A novel and related to severe acute respiratory syndrome associated coronavirus (SARS-CoV2) has been identified as an infectious coronavirus originating from a Wuhan seafood market and rapidly spreading into and beyond China. While non-conserved regions of viral genome can lead to novel coronavirus subtypes, conserved regions are also very important for drug and vaccine researches. In our study, together with SARS-CoV showing high sequence similarity with SARS-Cov2, also genome and protein sequence alignments of non-lethal OC43 and HCoV-HKU1 viruses for SARS-CoV2 were performed in the regions shown as drug targets. The genomic sequence similarities of SARS-CoV2 with SARS-CoV are 79% between 6-1923 bp, 82% between 3956-21577 bp, 80% between 22539-27910 bp and 90% between 28257-29894 bp, respectively. Major similar region of OC43 spike protein with SARS-Cov2 is located in the C terrminus, 2 other conserved regions with lower similarity were detected in N- terminus of S protein. HCoV-HKU1, has a 73% similarity between 14348-15992 bp in the genomic sequence of SARS-CoV2 RNA-dependent RNA polymerase (RdRp). Similar regions of relatively harmless HCoV-HKU1 with SARS-CoV2 for RdRp can contribute understanding active sites of RdRp and developing a specific drug target. Antiviral approaches to the conserved regions of the RdRp protein have the potential to protect against existing and possible novel coronavirus species. Although lethal coronaviruses contain a large number of non-conserved regions compared to relatively harmless respiratory pathogens, existance of the conserved regions for replication and understanding functional importance of these regions may be vital to develop effective treatment methods.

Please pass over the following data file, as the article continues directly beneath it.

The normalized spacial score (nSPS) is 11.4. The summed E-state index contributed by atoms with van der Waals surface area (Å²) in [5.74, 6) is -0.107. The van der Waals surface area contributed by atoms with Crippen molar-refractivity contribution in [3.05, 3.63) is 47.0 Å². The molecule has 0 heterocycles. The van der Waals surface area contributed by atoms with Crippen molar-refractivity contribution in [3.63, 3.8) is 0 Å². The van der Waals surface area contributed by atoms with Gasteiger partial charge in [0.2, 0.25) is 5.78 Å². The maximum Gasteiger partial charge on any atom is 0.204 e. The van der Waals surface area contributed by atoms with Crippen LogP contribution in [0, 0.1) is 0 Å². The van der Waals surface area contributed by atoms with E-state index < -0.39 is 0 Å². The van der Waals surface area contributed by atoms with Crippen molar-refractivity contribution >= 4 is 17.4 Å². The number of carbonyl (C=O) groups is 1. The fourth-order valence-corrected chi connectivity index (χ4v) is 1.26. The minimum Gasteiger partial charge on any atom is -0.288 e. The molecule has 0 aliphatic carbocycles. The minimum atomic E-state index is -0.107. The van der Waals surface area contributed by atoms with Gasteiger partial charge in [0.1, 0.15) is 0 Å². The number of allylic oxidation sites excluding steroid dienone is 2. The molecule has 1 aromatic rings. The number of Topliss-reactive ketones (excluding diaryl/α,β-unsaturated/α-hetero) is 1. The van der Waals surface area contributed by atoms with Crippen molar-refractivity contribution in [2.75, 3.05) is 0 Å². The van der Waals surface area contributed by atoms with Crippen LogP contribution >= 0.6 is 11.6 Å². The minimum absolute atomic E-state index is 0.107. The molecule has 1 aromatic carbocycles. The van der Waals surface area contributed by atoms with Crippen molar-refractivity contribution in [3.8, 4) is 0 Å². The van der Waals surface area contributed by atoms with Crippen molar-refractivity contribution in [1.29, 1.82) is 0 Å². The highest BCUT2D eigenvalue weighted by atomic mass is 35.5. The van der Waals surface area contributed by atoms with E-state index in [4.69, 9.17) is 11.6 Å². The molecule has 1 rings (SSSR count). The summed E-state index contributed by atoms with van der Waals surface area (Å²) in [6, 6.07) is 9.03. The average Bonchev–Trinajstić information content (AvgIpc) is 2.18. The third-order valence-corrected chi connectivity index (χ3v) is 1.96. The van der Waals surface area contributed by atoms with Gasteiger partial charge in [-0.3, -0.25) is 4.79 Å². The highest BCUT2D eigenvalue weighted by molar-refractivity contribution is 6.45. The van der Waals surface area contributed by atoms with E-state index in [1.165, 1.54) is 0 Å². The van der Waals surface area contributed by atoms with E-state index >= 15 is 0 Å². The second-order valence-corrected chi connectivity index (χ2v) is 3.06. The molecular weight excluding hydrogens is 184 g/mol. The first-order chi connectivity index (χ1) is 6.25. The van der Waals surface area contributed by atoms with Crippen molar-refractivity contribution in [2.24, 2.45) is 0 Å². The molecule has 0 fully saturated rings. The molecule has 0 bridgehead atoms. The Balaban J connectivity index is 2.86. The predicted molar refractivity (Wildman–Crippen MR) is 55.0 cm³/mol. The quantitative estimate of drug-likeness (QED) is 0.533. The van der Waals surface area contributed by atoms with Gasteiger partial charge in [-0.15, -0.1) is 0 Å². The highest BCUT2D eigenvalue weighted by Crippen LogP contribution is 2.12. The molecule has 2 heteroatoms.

COVID19, HCoV-HKU1, OC43, RdRp